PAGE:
QUESTION: — but it seems that you’ve kind of left it to the European track for the time – over the last few months. Is it time for the Americans to sort of step up and try and bring American influence to these negotiations?
MS. PSAKI: Well, I would say that I think any party involved in any of the discussions – excuse me – would agree that the United States is one of the most prominent supporters and backers of a peace process here. And we remain engaged closely with the Ukrainians, as evidenced by the Secretary’s trip, with the Europeans – which, as you know, is often a topic of discussion whenever the Secretary meets with his counterparts or EU High Representative Mogherini; this is often what they’re talking about. Whether there will be a new format or a different format that includes the United States – there have in the past. I think many of the parties want to see a resolution here, so we’re open to continuing to discuss what the best format is.
MS. PSAKI: Sure, go ahead.
QUESTION: Can you repeat the – the dates are – the date for —
MS. PSAKI: Of the trip?
QUESTION: — Ukraine is February 5?
QUESTION: And then in Munich —
MS. PSAKI: Sixth through the 8th.
QUESTION: 6 to 8.
MS. PSAKI: Exactly.
QUESTION: Okay. And a follow-up to the previous question was today the Polish foreign minister said that they are willing to sell arms to Ukraine because it’s, quote/unquote, “business.” How do you view these plans?
MS. PSAKI: I don’t have details on it. But as is true, I would say, in our views of similar issues, every country makes their own decisions. We’ve decided what kind of assistance we’ll provide and why it’s most productive to provide the kinds of assistance we’ve been providing. I’m sure we’re in touch with our counterparts in Poland, but I don’t have any other comment on it.
Do we have any more on Ukraine before we continue?
QUESTION: Yeah. In his meeting with Lavrov, he will be discussing Ukraine only or Syria too, especially that Moscow —
MS. PSAKI: I expect there’ll be a range of issues. It’s about eight days away, so I think we’ll have a little bit more to say about it as we get a little bit closer.
QUESTION: And have they spoken recently? Because I know the Secretary had asked for an update after the Syrian opposition talks – or sorry, the Syrian talks in Moscow, which are finished now.
MS. PSAKI: They haven’t spoken in the last couple of days. I expect they will soon. I think both of them have had pretty busy schedules as well.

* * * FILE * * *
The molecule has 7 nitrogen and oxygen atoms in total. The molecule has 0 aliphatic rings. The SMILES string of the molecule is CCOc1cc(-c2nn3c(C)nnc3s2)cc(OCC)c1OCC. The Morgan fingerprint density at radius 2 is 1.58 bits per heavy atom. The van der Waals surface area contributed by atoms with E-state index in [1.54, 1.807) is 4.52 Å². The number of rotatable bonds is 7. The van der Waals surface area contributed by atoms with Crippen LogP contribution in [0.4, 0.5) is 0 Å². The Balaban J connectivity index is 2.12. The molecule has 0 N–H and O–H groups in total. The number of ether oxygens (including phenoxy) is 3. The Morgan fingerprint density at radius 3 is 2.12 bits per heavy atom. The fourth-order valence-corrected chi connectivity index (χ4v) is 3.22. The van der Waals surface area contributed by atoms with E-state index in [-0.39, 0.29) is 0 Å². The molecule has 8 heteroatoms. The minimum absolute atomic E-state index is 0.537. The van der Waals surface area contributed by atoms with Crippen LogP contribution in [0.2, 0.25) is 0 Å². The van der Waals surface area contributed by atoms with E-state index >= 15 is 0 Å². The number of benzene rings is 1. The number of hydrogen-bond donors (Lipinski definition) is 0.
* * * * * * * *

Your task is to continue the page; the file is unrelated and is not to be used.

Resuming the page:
QUESTION: And did you have any reaction to the meeting in Russia for the opposition and Syrian regime?
MS. PSAKI: I don’t think I have any particular reaction. As we said in the beginning, we weren’t a party to the talks; we weren’t invited to be a part of them. Obviously, there are a range of different efforts that are ongoing. So I don’t have anything specific for you.
QUESTION: It doesn’t seem to have resulted in anything much, though. Does that surprise you?
MS. PSAKI: I think as we said going in, time will tell if anything comes out of it. And as we know, our belief is that the Geneva agreement needs to continue to be the model of any political transition and political process. I don’t think we’ve seen evidence that there was progress made on that. Beyond that, we don’t have additional details of what came out of it.
QUESTION: But you do expect that this meeting with Lavrov in Munich will cover more than just Ukraine and Syria, correct?
MS. PSAKI: I expect it will cover a range of issues. They often talk about Iran.
QUESTION: How to deal with winter weather, snow shoveling, for example? (Laughter.)
MS. PSAKI: I expect they are both excellent drivers in winter weather. I don’t – I can’t confirm that for Foreign Minister Lavrov, but I would bet that that’s the case.
QUESTION: How about snow shoveling? Do they both do that?
MS. PSAKI: I can’t confirm Foreign Minister Lavrov’s snow shoveling ability. I expect he’s done some in the past.
Go ahead in the back.
QUESTION: Just on that —
MS. PSAKI: Oh, sure.
QUESTION: Sorry, just – sorry, that’s my colleague at the back. The – you said that the meeting with Foreign Minister Zarif hadn’t been firmed up yet, but the Iranians, however, have already said it’s happening.
MS. PSAKI: Well, as you know, our schedule often comes together, as I’ve said many times – we’re – I expect they’ll meet again in the coming weeks. Our schedule isn’t quite finalized, so that’s sort of where we stand. We’re certainly open to meeting with him, but we’re still putting together the different components of the schedule.
Go ahead in the back.
QUESTION: One more about Ukraine?
MS. PSAKI: Okay.
QUESTION: As was previously announced, on the 1st of February all American companies have to quit all the business communications with Crimea. Could you please provide us more details about how it will work? For example, could the habitants of Crimea open the account on Facebook or YouTube?
MS. PSAKI: I really don’t have more details on that. I’m happy to – we can get you something after the briefing. As you know, we consider Crimea a part of Ukraine, so that’s how we view it.